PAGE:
In my humble opinion, modern influencer marketing is traditional public relations pitching corrupted by huge Madison Avenue advertising money. Big celebrities and even bigger bucks. It used to be thousands of dollars-per-post, but now brands and agencies are signing partner contracts with digital, social media, and online influencers. These partnerships can include multi-year contracts which are getting tighter and more exclusive the more these same influencers are being dropped by advertisers such as YouTube, Google AdWords, and Instagram.
Now there’s micro-influencer marketing.
Instead of swinging for the fences and spending thousands to hundreds of thousands of dollars on only a handful of A-D-list celebrities with high Q-Scores, micro-influencer marketing is much more egalitarian. Prices are much more affordable at this level, from $50-$250-$2,500/post. If you’re bold and go into the very deep pool of influencers, then you not only find some amazing values on some very dark horse influencers but you might even be their very first! Their very first brand or agency! So many very influential people are just deep enough in the pool that they’ve never been kissed and are days, minutes, or hours away from calling it quits. They’re tired of blogging and tweeting and instagramming for only their grandparents, sisters, brother, sisters, and greater influence squad. One giant smooch from one agency or from one brand, can reset their very own Doomsday Clock.
And then there’s earned media marketing.
Let’s refer to public relations before the corruption by Madison Avenue. The good old fashioned PR pitch to the good old-fashioned, scruffy, died-in-the-wool, bourbon soused, reporter. That’s not over. It’s not. Seriously. Earned media micro-influencer marketing still works — it’s alive and well, but it isn’t easy and it always demands your awesome.
When I do my earned media micro-influencer campaigns, I do get a lot of rejection, and I also get a lot of outstretched hands. However, most of those money-grubbers actually used to say, “No, what you’re pitching isn’t a very good fit for me. Since I am a business person and a professional, it would be stupid to say no, so I would be more than willing to work together for $250.” Online influencers at all levels are smart, savvy, and clever. If you’re doing an amazing job doing earned media “long tail” micro-influencer marketing and your pitch — what you’re offering — meets whatever minimum cash or value equivalency threshold that shows them respect for their time, their energy, and the opportunity cost, then you’ll have success.
It’s called value marketing.
“Value in marketing, also known as customer-perceived value, is the difference between a prospective customer’s evaluation of the benefits and costs of one product when compared with others. Value may also be expressed as a straightforward relationship between perceived benefits and perceived costs.”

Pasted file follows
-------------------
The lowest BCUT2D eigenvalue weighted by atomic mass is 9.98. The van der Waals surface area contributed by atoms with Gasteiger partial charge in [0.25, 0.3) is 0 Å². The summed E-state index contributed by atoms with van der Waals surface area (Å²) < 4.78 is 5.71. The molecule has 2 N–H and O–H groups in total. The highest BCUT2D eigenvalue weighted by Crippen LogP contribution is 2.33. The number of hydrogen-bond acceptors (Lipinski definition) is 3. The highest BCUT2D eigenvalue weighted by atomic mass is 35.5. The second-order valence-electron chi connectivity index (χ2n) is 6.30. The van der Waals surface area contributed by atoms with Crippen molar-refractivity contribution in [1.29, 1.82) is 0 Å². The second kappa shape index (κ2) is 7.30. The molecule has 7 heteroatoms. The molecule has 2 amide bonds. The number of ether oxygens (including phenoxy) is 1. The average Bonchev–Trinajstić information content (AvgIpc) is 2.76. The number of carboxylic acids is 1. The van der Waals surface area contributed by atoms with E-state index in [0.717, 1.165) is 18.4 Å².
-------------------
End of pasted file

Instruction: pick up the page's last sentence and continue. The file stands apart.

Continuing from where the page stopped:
I always say, “give ’til it hurts.”
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Skinny Coconut Oil did a brilliant job at this. Kaylyn Easton, CMO of Skinny & Co., was endlessly generous with the hundreds of bloggers who responded to our outreach of thousands. She drop-shipped very generous assortments of products to everyone. If we made a notation that one particular influencer had exceptional celebrity appeal or a notable Klout score, then Kaylyn would send something extra special, like a box with an extra large bottle of their cold-processed, alkaline, organic coconut oil. With her support, we easily were able to meet everyone’s customer-perceived value. The product was exceptional, coconut oil is really hot, the brand is strong, and people felt they were getting a lot more than just a little individual squeeze pouch of sports gel or goo that you find at 5Ks and marathons.
In fact, the influencers oftentimes felt so spoiled and loved that we were able to get them to do YouTube unboxings for the first time and all sorts of other gifts to us.
All for value for value.
Yes, you heard me right, we pitch thousands of bloggers in search of the perfect match. We’re researching influencers now with the goal of collecting 6,000 long-tail micro-influencers for our next campaign at Gerris. This is pretty normal. In our outreaches, “pay me money” means no thank you but I’m nobody’s fool. While we at Gerris might ultimately end up paying for posts in the future, we take money requests as challenges to make the pitch and the gift/offer sweeter and better.
I have been doing micro-influencer marketing campaigns since Autumn 2006.
Back then we called it blogger outreach and blogger engagement. Even now, it’s still a little blogger marketing. Most YouTubers, Instagrammers, and the Twitterati worth their salt have their own online headquarters where they do their business, collect their best work (in the form of embeds and embedded streams), reveal their sponsors and brand-relationships, and offer their agency alliances, contact information, bios, and even pretty portraits.
Here’s a recent deck I put together for a guest lecture I did at Georgetown:
Micro-Influencer Marketing is 1% Inspiration, 99% Perspiration from Gerris